Austin J Clin Neurol 2015;2(1): 1017.
Early Administration of OAC (Oral Anticoagulant) for Acute Ischemic Stroke Patients with Atrial Fibrillation
Department of Neurology, Hiroshima City Hiroshima Citizens Hospital, Japan
*Corresponding author: Eiichi Nomura, Department of Neurology, Hiroshima City Hiroshima Citizens Hospital, 7-33, Moto-machi, Naka-ku, Hiroshima City 730-8518, Japan
Received: December 09, 2014; Accepted: January 30, 2015; Published: February 05, 2015
Cardioembolic stroke (CES) is the most severe type of acute ischemic stroke (AIS) [1,2]. Compared with other types, patients with CES are prone to early (1-10%) [1,2] and long-term stroke recurrence (2-15% in the first year) . Atrial fibrillation (Af) has been reported to be a leading risk factor and causes approximately three-quarters of CES [1,2]. An oral anticoagulant (OAC), warfarin, can reduce the recurrence of CES due to Af by 66% . Although recurrence after CES frequently occurs during the acute stage [1,2], the efficacy of intravenous anticoagulant therapy like heparin has not been proven [4-6], and the timing of starting OAC for those patients is still unclear. Furthermore, titrating warfarin approximately is sometimes difficult at the acute stage owing to its slow action, with the interaction with other drugs. An initial prothrombic state induced by warfarin is also a concern [7,8]. As a countermeasure for this, bridging heparin with warfarin is performed in daily clinical practice, although its efficacy was not demonstrated in a previous symptom-oriented study . We reported that achieving target prothrombin time–international normalized ratio (PT-INR) at 2 weeks in AIS patients with Af was significantly associated with a lower frequency of new recurrent lesions on diffusion-weighted magnetic resonance imaging; however, only 42.3% of all patients could achieve target PT-INR at 2 weeks .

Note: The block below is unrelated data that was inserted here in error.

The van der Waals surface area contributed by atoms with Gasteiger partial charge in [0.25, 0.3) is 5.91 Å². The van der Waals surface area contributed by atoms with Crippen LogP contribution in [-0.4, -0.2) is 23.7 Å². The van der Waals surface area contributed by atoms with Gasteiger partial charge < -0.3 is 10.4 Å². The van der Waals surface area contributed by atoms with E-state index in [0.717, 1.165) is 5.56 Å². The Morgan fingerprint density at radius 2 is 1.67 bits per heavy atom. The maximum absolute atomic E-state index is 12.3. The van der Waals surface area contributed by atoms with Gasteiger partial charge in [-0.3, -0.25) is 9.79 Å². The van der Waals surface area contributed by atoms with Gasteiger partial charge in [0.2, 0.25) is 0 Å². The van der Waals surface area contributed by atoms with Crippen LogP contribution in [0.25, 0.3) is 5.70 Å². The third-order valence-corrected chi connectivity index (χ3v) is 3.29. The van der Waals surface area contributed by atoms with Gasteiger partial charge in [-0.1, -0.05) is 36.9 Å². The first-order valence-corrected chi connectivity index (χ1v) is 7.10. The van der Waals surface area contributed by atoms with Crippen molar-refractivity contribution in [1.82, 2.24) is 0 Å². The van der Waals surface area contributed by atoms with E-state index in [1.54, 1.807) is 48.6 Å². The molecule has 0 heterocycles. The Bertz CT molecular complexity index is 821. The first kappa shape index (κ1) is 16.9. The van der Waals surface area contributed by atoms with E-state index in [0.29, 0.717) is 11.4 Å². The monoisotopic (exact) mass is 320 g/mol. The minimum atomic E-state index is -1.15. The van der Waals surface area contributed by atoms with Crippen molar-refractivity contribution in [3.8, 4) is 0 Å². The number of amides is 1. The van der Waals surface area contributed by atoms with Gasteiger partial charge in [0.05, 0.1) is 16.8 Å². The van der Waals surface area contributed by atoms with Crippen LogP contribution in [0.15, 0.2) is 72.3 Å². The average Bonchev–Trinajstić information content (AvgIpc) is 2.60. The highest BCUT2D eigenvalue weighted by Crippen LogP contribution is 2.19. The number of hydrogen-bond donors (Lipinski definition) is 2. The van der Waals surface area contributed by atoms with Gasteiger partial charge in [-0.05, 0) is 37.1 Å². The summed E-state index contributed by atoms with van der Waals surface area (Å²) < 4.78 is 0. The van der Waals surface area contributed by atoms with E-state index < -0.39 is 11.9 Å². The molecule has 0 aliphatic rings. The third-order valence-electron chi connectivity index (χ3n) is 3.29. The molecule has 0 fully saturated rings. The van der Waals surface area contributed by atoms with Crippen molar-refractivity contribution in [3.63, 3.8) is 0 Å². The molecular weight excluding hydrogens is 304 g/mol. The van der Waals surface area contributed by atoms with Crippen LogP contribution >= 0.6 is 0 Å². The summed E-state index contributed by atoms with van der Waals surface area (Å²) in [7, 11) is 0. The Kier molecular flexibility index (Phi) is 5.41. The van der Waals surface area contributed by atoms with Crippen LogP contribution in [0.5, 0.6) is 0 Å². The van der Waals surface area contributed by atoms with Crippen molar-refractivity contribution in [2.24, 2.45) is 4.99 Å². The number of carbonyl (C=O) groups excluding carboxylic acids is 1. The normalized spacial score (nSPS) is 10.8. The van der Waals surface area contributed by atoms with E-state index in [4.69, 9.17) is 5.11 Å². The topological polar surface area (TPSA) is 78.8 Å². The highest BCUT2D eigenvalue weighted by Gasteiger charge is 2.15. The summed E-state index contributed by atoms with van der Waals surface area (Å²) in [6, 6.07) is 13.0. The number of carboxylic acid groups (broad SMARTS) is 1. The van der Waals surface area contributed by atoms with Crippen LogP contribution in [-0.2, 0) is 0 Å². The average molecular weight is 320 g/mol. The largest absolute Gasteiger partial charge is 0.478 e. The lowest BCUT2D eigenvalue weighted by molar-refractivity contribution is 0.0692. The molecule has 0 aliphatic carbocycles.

Recently, some non-vitamin K antagonist oral anticoagulants (NOACs) were developed and have been reported to have equivalent or more power than warfarin to reduce stroke recurrence in Af patients; as an additional advantage, they are also associated with fewer hemorrhagic complications than warfarin [11,12]. There is still little evidence about the mode of administering NOACs to AIS patients. As a rule of thumb, the 1-3-6-12 day rule is advocated: anticoagulation will be re-instituted after 1 day in patients with a transient ischemic attack (TIA), after 3 days with a small, nondisabling infarct, and after 6 days with a moderate stroke, while large infarcts involving large parts of the arterial territory will be treated not before 2 (or even 3) weeks . Recently, Shibazaki et al. reported a satisfactory outcome (no symptomatic intracerebral hemorrhage and no recurrent stroke or TIA within 3 months) in 41 patients with AIS and Af for whom an NOAC (dabigatran or rivaroxaban) was given at a median interval of 2 days from onset . NOACs may be superior to warfarin to prevent recurrence from the acute stage owing to their rapid action, simplicity, and safety. Further rigorous study to find the best approach for the early administration of OAC for AIS patients with Af is warranted.